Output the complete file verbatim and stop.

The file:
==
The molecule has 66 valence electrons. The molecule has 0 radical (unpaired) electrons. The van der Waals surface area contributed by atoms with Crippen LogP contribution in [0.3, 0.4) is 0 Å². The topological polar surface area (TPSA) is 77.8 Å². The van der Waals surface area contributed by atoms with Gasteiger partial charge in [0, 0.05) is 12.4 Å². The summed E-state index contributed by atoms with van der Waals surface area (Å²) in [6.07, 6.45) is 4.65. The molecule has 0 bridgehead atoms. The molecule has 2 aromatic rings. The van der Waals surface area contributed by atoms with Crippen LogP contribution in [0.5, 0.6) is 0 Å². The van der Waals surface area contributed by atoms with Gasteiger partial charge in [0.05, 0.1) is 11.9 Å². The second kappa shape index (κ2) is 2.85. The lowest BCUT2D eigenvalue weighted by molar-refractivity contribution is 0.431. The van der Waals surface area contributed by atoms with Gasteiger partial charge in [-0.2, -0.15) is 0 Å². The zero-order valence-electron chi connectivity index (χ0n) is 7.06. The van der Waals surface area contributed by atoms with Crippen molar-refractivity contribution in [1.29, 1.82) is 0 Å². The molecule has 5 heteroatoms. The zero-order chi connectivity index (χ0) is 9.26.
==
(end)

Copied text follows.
The molecule has 66 valence electrons. The molecule has 0 radical (unpaired) electrons. The van der Waals surface area contributed by atoms with Crippen LogP contribution in [0.3, 0.4) is 0 Å². The topological polar surface area (TPSA) is 77.8 Å². The van der Waals surface area contributed by atoms with Gasteiger partial charge in [0, 0.05) is 12.4 Å². The summed E-state index contributed by atoms with van der Waals surface area (Å²) in [6.07, 6.45) is 4.65. The molecule has 0 bridgehead atoms. The molecule has 2 aromatic rings. The van der Waals surface area contributed by atoms with Crippen LogP contribution in [0.5, 0.6) is 0 Å². The van der Waals surface area contributed by atoms with Gasteiger partial charge in [0.05, 0.1) is 11.9 Å². The second kappa shape index (κ2) is 2.85. The lowest BCUT2D eigenvalue weighted by molar-refractivity contribution is 0.431. The van der Waals surface area contributed by atoms with Gasteiger partial charge in [-0.2, -0.15) is 0 Å². The zero-order valence-electron chi connectivity index (χ0n) is 7.06. The van der Waals surface area contributed by atoms with Crippen molar-refractivity contribution in [1.29, 1.82) is 0 Å². The molecule has 5 heteroatoms. The zero-order chi connectivity index (χ0) is 9.26.